Think closing apps on your iPhone every time is smart? Think again
If you close all your apps on your iPhone every time you exit them, you could be hurting your iPhone. Know how not to do that.
Have you just got a brand new iPhone? You may have heard self proclaimed experts suggesting weird ways to save battery life on your iPhone; mostly by closing this and that. Out of all those, the most common one you may have heard is this – “close ALL apps as soon as you are done.” Sounds legitimate, right? Especially since this is followed by references to PC-using techniques! Don't heed that.
Your iPhone does not work the same way as your Windows PC or your MacBook. Over the last decade, Apple has worked wonders to make the iOS platform smart and self reliant. And one of the many areas where that smartness is employed is managing multitasking. iPhones don't need that micromanagement your PC does.
What happens when you close apps all the time?
The iOS platform is designed to smartly manage the apps in the background. When you remove those apps from the “recents apps” window, iOS removes those apps from the memory. This sounds good, right?
While it frees up memory, your iPhone has to work harder the next time when you open that app. It needs to load up the app and all of its resources, along with checking the permissions you have granted it to. And guess what is hurt the most when this happens?
Yes, since your iPhone has to process the entire app and its resources from the scratch, it has to use more of its CPU and memory to get it ready. This means it uses more power from the battery than usual. And that's not something you want when your goal is to enhance the battery life. Not so smart, right?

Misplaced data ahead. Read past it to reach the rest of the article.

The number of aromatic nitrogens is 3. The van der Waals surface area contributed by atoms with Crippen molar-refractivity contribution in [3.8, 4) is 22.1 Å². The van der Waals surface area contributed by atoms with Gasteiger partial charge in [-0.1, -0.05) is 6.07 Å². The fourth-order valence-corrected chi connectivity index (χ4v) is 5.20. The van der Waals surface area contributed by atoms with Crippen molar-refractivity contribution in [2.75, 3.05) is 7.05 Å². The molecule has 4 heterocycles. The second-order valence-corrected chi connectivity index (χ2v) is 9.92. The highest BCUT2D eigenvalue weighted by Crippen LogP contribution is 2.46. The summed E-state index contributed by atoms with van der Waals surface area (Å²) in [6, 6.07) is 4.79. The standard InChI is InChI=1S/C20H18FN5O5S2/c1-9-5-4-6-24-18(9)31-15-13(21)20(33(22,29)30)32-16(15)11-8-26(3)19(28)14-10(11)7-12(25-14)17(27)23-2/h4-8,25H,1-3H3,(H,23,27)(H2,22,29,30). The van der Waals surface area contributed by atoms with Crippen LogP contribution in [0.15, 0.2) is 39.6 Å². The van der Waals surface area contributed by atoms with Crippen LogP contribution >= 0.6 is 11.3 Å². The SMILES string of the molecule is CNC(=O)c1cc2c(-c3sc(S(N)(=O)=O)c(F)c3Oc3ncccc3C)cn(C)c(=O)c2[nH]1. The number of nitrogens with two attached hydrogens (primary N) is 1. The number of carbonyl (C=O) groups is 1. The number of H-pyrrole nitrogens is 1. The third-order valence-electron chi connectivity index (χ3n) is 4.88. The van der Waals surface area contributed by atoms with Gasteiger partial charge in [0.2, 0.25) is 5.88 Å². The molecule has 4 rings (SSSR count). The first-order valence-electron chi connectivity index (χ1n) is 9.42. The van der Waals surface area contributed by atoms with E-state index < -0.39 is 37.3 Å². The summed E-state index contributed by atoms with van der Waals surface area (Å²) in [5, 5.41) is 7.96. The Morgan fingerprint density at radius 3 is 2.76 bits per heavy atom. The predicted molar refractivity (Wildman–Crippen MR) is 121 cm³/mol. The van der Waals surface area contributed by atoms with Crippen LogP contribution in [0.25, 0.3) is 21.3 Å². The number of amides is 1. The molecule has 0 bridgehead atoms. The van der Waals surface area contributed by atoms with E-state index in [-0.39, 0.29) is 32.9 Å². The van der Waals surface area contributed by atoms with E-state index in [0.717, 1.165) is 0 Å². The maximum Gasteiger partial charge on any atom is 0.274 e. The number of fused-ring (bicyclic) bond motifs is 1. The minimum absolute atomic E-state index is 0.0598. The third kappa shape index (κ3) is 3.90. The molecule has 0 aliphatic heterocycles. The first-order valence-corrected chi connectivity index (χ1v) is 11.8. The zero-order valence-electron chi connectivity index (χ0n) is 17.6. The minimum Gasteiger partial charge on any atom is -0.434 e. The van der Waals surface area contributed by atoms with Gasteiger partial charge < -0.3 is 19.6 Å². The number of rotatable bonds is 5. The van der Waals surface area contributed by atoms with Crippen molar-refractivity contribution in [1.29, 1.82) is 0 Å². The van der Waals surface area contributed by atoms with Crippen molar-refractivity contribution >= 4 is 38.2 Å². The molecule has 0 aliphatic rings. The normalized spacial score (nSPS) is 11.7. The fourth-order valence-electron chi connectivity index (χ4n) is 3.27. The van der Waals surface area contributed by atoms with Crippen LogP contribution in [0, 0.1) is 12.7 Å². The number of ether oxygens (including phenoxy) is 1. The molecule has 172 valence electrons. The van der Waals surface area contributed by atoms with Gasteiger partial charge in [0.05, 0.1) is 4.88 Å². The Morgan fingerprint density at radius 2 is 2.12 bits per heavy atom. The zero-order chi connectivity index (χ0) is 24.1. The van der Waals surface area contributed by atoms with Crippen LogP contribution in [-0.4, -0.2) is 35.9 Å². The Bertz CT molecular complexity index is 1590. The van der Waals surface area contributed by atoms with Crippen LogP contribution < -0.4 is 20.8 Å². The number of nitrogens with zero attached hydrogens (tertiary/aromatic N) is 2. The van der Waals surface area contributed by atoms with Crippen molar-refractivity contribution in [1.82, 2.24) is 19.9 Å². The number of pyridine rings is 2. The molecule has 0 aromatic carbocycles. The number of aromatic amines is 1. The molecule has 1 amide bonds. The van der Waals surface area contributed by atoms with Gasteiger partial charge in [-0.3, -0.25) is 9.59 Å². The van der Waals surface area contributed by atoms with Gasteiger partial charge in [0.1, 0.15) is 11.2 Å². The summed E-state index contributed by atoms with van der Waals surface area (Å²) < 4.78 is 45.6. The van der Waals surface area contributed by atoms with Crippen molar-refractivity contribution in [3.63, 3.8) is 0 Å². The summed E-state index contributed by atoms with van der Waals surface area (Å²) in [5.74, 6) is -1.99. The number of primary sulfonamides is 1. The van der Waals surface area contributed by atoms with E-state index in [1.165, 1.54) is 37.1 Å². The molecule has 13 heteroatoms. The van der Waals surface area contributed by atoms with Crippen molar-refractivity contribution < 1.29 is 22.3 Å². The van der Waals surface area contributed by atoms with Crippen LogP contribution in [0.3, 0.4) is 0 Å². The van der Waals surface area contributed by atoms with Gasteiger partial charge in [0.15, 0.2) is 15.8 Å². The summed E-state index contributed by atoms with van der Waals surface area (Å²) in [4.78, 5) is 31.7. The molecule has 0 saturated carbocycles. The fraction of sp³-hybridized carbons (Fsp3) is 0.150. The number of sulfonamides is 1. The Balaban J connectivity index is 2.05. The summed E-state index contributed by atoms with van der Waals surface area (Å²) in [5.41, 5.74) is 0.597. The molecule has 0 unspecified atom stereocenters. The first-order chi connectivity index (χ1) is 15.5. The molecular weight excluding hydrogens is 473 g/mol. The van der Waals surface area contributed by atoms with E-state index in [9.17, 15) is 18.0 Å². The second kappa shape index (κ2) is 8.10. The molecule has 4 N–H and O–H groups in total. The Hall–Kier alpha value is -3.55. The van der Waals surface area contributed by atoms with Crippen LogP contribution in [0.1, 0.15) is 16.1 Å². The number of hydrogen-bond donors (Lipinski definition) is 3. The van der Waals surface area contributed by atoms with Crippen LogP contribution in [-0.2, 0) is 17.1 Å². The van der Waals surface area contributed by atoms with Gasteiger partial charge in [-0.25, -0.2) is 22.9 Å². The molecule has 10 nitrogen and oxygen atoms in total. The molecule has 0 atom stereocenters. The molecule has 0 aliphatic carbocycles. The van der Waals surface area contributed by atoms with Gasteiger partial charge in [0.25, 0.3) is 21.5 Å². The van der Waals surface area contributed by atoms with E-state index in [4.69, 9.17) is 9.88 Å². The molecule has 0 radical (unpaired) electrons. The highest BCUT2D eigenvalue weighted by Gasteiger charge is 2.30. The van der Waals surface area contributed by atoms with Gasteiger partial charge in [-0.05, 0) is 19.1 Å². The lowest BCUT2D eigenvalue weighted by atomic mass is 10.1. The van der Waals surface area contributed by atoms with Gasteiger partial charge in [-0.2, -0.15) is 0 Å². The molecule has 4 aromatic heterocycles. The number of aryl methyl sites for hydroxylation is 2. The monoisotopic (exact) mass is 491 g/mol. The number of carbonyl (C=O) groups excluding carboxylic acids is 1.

What to do then?
Don't heed those self-proclaimed experts. Let your iPhone do what it does best and use it the way it is intended.
- Do not close the apps whenever you are done using it. Simply swipe up from the bottom (single Home button press on iPhone SE and older models) and leave it. Your iPhone will put those apps into a suspended state automatically. This means the app is frozen and the iPhone does not allocate any of its CPU or other resources to the app. Next time when you open, it is easier for iOS to load it up from where it left and in doing so, it uses lesser power.
- Some apps may sip more battery and in order to restrict them, you can turn off their “background data refresh function” from the settings. However, note that doing this may affect the way some social media apps and payment apps function; some may work erratically.
- If you want to save battery smartly, you can always disable Bluetooth and Wi-Fi when not in use. If in the presence of a Wi-Fi network, it is better to stay connected as mobile data usually sips more battery. You can also reduce screen brightness.
And to top it off, you can engage iPhone's Low Power mode. This is effective is saving battery life, especially when your battery percentage is under 10 percent
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